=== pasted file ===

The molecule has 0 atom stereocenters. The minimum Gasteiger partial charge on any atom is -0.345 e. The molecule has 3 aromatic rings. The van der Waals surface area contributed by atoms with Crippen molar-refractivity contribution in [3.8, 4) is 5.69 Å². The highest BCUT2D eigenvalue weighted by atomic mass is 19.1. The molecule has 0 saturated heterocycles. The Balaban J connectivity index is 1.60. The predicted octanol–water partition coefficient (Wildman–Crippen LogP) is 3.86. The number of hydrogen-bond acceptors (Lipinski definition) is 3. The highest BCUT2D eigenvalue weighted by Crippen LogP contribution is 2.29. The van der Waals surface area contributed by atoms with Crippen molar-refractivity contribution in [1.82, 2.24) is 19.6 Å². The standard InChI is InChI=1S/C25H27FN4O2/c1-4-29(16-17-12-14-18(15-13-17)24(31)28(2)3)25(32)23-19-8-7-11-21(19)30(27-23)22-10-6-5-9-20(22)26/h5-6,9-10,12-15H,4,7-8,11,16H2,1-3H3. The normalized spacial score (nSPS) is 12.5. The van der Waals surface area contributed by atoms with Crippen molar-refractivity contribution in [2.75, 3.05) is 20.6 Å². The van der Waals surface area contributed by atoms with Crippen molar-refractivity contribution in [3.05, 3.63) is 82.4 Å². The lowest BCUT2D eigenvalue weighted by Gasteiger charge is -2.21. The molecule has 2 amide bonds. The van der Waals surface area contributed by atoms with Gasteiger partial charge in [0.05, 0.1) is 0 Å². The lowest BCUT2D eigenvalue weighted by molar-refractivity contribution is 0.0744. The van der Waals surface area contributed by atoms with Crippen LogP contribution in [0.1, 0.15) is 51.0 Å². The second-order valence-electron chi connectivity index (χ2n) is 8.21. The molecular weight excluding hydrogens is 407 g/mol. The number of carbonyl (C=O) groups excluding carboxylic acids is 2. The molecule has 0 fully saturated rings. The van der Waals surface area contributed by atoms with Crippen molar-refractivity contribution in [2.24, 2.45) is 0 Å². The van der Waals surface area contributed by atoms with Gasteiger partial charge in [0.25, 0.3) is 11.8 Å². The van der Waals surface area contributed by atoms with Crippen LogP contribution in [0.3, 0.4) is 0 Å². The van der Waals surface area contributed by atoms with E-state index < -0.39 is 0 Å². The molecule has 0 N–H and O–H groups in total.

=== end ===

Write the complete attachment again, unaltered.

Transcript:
The molecule has 0 atom stereocenters. The minimum Gasteiger partial charge on any atom is -0.345 e. The molecule has 3 aromatic rings. The van der Waals surface area contributed by atoms with Crippen molar-refractivity contribution in [3.8, 4) is 5.69 Å². The highest BCUT2D eigenvalue weighted by atomic mass is 19.1. The molecule has 0 saturated heterocycles. The Balaban J connectivity index is 1.60. The predicted octanol–water partition coefficient (Wildman–Crippen LogP) is 3.86. The number of hydrogen-bond acceptors (Lipinski definition) is 3. The highest BCUT2D eigenvalue weighted by Crippen LogP contribution is 2.29. The van der Waals surface area contributed by atoms with Crippen molar-refractivity contribution in [1.82, 2.24) is 19.6 Å². The standard InChI is InChI=1S/C25H27FN4O2/c1-4-29(16-17-12-14-18(15-13-17)24(31)28(2)3)25(32)23-19-8-7-11-21(19)30(27-23)22-10-6-5-9-20(22)26/h5-6,9-10,12-15H,4,7-8,11,16H2,1-3H3. The normalized spacial score (nSPS) is 12.5. The van der Waals surface area contributed by atoms with Crippen molar-refractivity contribution in [2.75, 3.05) is 20.6 Å². The van der Waals surface area contributed by atoms with Crippen molar-refractivity contribution in [3.05, 3.63) is 82.4 Å². The lowest BCUT2D eigenvalue weighted by Gasteiger charge is -2.21. The molecule has 2 amide bonds. The van der Waals surface area contributed by atoms with Gasteiger partial charge in [0.05, 0.1) is 0 Å². The lowest BCUT2D eigenvalue weighted by molar-refractivity contribution is 0.0744. The van der Waals surface area contributed by atoms with Crippen LogP contribution in [0.1, 0.15) is 51.0 Å². The second-order valence-electron chi connectivity index (χ2n) is 8.21. The molecular weight excluding hydrogens is 407 g/mol. The number of carbonyl (C=O) groups excluding carboxylic acids is 2. The molecule has 0 fully saturated rings. The van der Waals surface area contributed by atoms with Crippen molar-refractivity contribution in [2.24, 2.45) is 0 Å². The van der Waals surface area contributed by atoms with Gasteiger partial charge in [0.25, 0.3) is 11.8 Å². The van der Waals surface area contributed by atoms with Crippen LogP contribution in [0.3, 0.4) is 0 Å². The van der Waals surface area contributed by atoms with E-state index < -0.39 is 0 Å². The molecule has 0 N–H and O–H groups in total.